History/Tourism

Historic Landmark In Delaware Coming Up For Sheriff’s Sale

2 Mar , 2022  

By 1808Delaware, Delaware County

A key historic resource in Delaware’s traditional Northwest Neighborhood is coming up for sale later this month.

The former Sunny Vee Nursing Home at 54 W. Lincoln Ave. will be part of the Delaware County Auditor’s Forfeited Land Sale on Tuesday, March 15, at 10 AM. The auction will take place in the first-floor lobby of the Hayes Administration Building at 145 N. Union St. in Delaware.

This sprawling, three-story Italianate structure dates from the 1870s when it was built as a private home by Velorus Todd Hills, manager of a wholesale grocery company. It sits across the street from Asbury United Methodist Church and in the midst of a neighborhood populated with large, nineteenth century single-family homes.

In 1915, the building became home to an Ohio Wesleyan University fraternity, as several large residences in Delaware once were before the university built on-campus fraternity houses. From 1963 until 2008, the building served as a nursing home under two different owners. It has been vacant for the last 13 years and has accrued more than $150,000 in unpaid property taxes.

The forfeited land sale, which will be conducted by County Auditor George Kaitsa, is the first step in the returning the property to usefulness. A starting minimum bid for the full cost of outstanding charges on the property will be sought, but if none are received, Kaitsa is then able to drop the minimum-bid threshold until an offer is received.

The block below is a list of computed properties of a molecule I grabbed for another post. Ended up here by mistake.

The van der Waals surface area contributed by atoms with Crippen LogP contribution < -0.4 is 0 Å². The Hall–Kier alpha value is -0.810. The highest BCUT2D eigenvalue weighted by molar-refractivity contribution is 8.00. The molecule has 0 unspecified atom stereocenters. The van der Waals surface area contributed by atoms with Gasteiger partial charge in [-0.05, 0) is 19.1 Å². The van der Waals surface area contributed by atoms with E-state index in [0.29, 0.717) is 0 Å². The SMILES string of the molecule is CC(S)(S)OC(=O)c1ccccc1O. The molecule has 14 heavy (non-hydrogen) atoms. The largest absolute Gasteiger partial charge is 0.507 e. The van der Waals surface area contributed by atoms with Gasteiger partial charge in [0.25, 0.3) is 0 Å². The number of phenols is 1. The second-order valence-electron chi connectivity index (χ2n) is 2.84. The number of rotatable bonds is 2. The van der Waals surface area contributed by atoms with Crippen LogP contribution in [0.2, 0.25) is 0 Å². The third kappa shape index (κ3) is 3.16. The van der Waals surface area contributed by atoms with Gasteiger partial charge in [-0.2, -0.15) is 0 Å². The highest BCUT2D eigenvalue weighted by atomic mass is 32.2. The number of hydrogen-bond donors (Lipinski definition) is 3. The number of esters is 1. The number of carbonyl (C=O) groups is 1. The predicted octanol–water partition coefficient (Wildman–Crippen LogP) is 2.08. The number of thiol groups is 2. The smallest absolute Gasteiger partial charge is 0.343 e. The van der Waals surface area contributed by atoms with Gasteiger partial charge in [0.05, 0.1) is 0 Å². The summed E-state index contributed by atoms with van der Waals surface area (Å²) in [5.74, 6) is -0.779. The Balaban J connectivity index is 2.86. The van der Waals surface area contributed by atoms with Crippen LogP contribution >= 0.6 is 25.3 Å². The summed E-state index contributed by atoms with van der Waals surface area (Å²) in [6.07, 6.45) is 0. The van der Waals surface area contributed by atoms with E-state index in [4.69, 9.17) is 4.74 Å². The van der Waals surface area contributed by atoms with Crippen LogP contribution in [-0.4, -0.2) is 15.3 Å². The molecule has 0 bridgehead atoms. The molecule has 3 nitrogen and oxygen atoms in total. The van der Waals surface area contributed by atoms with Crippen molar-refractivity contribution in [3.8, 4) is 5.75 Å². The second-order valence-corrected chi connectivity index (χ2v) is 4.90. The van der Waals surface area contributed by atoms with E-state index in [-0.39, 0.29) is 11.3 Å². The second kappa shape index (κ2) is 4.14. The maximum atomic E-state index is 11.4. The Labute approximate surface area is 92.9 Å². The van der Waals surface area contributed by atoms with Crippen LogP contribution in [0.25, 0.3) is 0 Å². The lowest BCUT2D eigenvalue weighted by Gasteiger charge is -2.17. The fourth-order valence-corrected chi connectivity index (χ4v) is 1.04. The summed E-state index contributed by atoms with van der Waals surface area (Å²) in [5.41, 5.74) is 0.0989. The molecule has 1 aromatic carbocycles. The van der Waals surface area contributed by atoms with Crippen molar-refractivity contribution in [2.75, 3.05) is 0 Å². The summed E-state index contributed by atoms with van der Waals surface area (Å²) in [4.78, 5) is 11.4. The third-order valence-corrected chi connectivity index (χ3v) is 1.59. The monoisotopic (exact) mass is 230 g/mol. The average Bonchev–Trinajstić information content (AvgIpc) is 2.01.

“This is a rare opportunity for someone to acquire a unique property in a historic part of the city of Delaware,” said Kaitsa. “And it will be sold to the highest bidder without regard to any of the back taxes or assessments that are owed on the property.”

County Commissioner Jeff Benton is a member of the county’s Land Bank board of directors, which has been a driving force behind pushing this property — and many others — back into productive use in the private sector. Benton said a property could conceivably be bought for as little as $1, though a $45 deed fee and a $42 recording fee also must be paid by the winning bidder. If the winning bid exceeds $500, then the winner must be able to pay at least $500 on March 15 with cash, a certified check or a money order. The balance of payment is then due within 30 days.

For more information about the forfeited land sale and the properties being offered on March 15, go to: https://auditor.co.delaware.oh.us/forfeited-land-sales/. Prospective buyers also can contact Delaware County Chief Deputy Auditor Michael Ringle at mringle@co.delaware.oh.us or 740-833-2939.

1808Delaware will be doing a special “Landmark of Delaware County” post in the coming days to commemorate this sale.

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